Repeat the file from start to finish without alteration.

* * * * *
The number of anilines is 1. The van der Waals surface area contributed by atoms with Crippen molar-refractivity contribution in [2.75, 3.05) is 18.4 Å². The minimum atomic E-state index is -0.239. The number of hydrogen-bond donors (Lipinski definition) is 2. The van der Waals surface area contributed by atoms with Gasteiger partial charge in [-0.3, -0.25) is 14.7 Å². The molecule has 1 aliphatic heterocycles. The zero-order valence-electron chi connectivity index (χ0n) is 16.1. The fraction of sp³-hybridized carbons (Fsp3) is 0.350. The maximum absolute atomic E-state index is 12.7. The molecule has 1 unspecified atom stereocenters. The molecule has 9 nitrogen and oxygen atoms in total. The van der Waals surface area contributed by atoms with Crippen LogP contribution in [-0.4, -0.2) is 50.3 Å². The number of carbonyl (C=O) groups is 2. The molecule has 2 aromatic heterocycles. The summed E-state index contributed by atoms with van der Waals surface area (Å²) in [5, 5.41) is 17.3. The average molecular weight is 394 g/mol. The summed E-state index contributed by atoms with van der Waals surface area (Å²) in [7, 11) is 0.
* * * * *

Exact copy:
The number of anilines is 1. The van der Waals surface area contributed by atoms with Crippen molar-refractivity contribution in [2.75, 3.05) is 18.4 Å². The minimum atomic E-state index is -0.239. The number of hydrogen-bond donors (Lipinski definition) is 2. The van der Waals surface area contributed by atoms with Gasteiger partial charge in [-0.3, -0.25) is 14.7 Å². The molecule has 1 aliphatic heterocycles. The zero-order valence-electron chi connectivity index (χ0n) is 16.1. The fraction of sp³-hybridized carbons (Fsp3) is 0.350. The maximum absolute atomic E-state index is 12.7. The molecule has 1 unspecified atom stereocenters. The molecule has 9 nitrogen and oxygen atoms in total. The van der Waals surface area contributed by atoms with Crippen LogP contribution in [-0.4, -0.2) is 50.3 Å². The number of carbonyl (C=O) groups is 2. The molecule has 2 aromatic heterocycles. The summed E-state index contributed by atoms with van der Waals surface area (Å²) in [5, 5.41) is 17.3. The average molecular weight is 394 g/mol. The summed E-state index contributed by atoms with van der Waals surface area (Å²) in [7, 11) is 0.